1. If the alternative is to fight the Manors at the far end of the grid, I think Vettel would take the second place any day :)

    11. I like the cliff. It’s more dramatic to have that threat hanging over them, and at the end of the day the race weekend is a story, which needs tension.

      A tyre that hangs onto its performance, more or less, then suddenly, and not quite predictably, drops into ‘safe mode’ and costs 5 seconds is just more interesting than one that steadily drops 0.15s per lap or whatever.

      1. I kinda agree with you @lockup. The “will he make to the end or not” part of the races was very exciting. Even if the most memorable race to me (as a finn) with those kind of tires was also the most horrible: watching RAI dropping from the podium to out of points position. It has also been brought up in few discussions that the status quo is too easy for the teams. They have adapted to the tires and the cars and all the other parameters so well that there’s only ever one possible strategy.. they even show the best 2 and 3 strop ones on tv before the race! And usually most teams pic one of them with only a few going for the alternative. The races where they have missed one practise or it has rained in one event or another have been as a rule more interesting. So, I say: bring on more variables and mix it up a little bit!

      2. @lockup I don’t necessarily need “tension”, and certainly no tension because of comedy tyres popping a surprise. I want to see teams and drivers performing at their best and the cliff is an abomination for racing with the sole purpose to “spice up the show” (how I hate those words).

        I have no idea why Pirelli suddenly wants to reintroduce the cliff so badly. I hope they don’t succeed in doing so. UNLESS it is merely a safety measure to allow drivers to race hard on the tyres but not make them explode when being close to completely wearing them down, and unless it is predictable when it will happen.

      3. I disagree, Having a driver suddenly become several seconds a lap slower unable to do anything with cars easily breezing by him as he can’t even think about defending is just as uninteresting/unexciting as any boringly easy DRS highway pass.

        Just look at the GP2 race over the weekend, The softer compound tyres hit the cliff within 4 laps & you had the 1st driver on the harder compound just easily breezing past everyone infront of him without having to even really try & it all looked really pathetic!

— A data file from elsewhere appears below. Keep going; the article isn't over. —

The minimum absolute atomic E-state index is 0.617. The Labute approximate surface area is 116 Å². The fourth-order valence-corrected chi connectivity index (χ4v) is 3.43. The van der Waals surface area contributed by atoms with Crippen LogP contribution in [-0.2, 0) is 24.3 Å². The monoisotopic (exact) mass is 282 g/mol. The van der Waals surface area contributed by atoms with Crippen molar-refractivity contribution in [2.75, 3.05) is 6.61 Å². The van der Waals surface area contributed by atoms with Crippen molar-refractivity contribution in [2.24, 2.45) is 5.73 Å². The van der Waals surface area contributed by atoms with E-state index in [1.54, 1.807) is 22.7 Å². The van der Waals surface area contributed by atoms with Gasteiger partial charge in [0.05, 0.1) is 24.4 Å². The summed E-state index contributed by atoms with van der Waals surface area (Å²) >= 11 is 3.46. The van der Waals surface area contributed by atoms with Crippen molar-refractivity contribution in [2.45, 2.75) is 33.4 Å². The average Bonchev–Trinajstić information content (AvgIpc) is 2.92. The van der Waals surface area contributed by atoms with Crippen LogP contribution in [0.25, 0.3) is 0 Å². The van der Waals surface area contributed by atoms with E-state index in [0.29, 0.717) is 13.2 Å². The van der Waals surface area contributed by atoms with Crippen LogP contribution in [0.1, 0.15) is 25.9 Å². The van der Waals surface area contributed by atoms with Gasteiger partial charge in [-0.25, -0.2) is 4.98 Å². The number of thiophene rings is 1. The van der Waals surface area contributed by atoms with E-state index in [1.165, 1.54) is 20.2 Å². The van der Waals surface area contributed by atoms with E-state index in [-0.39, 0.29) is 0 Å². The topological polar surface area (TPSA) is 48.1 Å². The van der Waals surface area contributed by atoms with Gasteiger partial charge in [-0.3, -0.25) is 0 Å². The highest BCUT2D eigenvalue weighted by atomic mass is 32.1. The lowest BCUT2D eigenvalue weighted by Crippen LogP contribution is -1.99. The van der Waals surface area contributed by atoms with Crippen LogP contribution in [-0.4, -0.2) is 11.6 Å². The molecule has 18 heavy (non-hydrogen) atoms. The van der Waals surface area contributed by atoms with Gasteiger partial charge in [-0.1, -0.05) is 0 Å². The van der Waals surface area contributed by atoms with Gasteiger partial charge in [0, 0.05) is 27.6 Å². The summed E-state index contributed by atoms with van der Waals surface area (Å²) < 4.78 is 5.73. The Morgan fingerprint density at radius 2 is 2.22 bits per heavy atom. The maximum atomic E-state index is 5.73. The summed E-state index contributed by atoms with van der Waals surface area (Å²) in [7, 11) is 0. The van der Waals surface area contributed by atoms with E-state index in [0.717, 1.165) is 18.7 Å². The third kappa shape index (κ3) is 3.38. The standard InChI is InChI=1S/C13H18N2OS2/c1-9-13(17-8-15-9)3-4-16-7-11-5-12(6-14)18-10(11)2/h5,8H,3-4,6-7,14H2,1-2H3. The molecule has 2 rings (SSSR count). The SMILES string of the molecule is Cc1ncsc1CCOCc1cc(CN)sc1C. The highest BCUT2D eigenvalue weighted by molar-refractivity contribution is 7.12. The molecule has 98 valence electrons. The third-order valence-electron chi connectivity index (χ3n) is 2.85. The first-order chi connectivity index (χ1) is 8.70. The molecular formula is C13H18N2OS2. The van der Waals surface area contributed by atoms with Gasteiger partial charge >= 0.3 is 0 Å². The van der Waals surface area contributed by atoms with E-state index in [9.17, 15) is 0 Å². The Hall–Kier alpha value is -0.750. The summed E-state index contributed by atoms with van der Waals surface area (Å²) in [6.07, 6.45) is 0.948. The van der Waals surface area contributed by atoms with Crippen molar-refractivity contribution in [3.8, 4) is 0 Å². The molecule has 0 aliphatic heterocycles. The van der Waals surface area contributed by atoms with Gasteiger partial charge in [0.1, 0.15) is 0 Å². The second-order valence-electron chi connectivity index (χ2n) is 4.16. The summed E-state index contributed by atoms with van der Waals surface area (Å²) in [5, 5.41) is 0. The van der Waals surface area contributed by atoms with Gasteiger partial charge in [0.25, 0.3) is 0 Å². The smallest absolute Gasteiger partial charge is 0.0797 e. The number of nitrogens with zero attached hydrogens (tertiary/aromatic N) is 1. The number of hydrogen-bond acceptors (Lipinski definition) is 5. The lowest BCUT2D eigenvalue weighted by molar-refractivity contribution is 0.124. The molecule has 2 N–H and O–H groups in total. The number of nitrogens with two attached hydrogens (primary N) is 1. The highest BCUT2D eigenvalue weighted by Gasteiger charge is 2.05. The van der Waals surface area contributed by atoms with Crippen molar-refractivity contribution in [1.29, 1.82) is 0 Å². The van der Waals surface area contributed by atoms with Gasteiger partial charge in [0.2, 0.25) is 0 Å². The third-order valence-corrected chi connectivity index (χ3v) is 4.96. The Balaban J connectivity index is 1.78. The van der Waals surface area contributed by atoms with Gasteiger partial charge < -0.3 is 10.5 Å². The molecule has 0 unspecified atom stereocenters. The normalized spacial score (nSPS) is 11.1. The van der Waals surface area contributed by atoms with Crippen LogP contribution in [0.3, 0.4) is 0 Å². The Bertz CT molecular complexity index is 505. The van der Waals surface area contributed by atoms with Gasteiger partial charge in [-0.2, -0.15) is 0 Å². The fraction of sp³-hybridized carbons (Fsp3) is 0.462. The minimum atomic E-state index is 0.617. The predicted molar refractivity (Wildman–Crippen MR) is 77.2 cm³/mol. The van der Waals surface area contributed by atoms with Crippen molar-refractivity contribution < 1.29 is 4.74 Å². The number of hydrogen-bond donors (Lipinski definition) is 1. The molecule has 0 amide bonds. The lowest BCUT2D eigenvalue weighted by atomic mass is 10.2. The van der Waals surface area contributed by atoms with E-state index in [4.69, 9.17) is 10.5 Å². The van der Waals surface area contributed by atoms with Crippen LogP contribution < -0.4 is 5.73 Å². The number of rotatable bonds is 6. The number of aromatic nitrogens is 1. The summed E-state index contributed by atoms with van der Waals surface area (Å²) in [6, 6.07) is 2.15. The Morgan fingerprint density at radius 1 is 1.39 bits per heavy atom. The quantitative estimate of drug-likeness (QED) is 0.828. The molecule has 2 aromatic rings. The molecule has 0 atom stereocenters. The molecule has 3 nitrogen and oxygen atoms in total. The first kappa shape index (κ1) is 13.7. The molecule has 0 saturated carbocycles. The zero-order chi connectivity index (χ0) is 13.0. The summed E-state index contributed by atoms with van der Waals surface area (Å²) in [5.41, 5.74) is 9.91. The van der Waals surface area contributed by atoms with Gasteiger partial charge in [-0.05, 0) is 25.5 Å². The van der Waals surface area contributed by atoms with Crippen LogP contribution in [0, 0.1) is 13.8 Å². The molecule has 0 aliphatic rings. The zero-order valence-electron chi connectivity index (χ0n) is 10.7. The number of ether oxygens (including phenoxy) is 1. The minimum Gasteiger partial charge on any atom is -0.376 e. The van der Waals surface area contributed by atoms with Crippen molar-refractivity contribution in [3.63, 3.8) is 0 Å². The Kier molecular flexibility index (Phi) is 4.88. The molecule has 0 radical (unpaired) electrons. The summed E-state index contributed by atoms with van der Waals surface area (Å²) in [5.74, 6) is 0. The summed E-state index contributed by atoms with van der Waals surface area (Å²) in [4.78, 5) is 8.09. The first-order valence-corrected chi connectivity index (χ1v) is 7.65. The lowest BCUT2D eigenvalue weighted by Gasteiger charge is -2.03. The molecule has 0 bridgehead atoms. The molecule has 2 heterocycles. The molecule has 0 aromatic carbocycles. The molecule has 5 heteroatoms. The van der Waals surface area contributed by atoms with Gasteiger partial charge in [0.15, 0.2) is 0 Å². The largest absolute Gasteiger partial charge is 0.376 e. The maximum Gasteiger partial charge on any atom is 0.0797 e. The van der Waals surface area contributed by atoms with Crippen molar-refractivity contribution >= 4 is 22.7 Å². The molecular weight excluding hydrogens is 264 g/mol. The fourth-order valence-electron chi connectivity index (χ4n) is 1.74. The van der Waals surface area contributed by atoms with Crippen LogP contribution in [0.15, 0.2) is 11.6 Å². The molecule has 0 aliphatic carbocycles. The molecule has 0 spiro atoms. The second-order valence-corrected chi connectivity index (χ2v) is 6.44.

1. I am not for the cliff effect either, as I find it to be just more gadget, and I won’t make the assumption that @lockup is making about them ‘hanging onto their performance more or less’ . But to be fair, I think we’ll just have to wait and see exactly what these tires will be like. Pirelli saying they want the cliff back does not make it so unless that is also the agenda of F1. If the tires can actually be pushed more than this year, and if the cliff isn’t too severe, then perhaps it’s no biggy. Certainly with a cliff present LH will have far less chance to convince his team that he should stay out longer or even forego a pit stop entirely.

        2. I don’t see it as a gadget @mattds @robbie, it’s just an engineered feature of the challenge like the track’s bends. Yes it’s disastrous to fall off the cliff, but not so much as gravel which lots of people love to love.

          We need tension because that is what goes with the outcome being interesting. Ideally they could push on the tyres while the outer layer lasts, with less graining, but they must NOT overdo it. We could be watching big place changes right to the end of the race, and it would be about skill and judgment.

          1. @lockup Realistically it is all an engineered feature, no? All the regs create the entity that F1 is, by design, good or bad. Can’t disagree with having tension, and drivers being able to push, but I think the cliff, or at least a true cliff, is unfair and too manufactured, at least for me. Give them a couple of laps and no more, to get in to pit without too much deficit, rather than half a lap, imho. And with a big cliff, couldn’t some of the tension be removed with a tire that forces drivers to pit rather than risk going further? Eg. Less chance that an LH would claim he has a better plan and can run longer based on how the tires feel to him at the time, a power I’m sure will be re-instated to him come the start of the next season.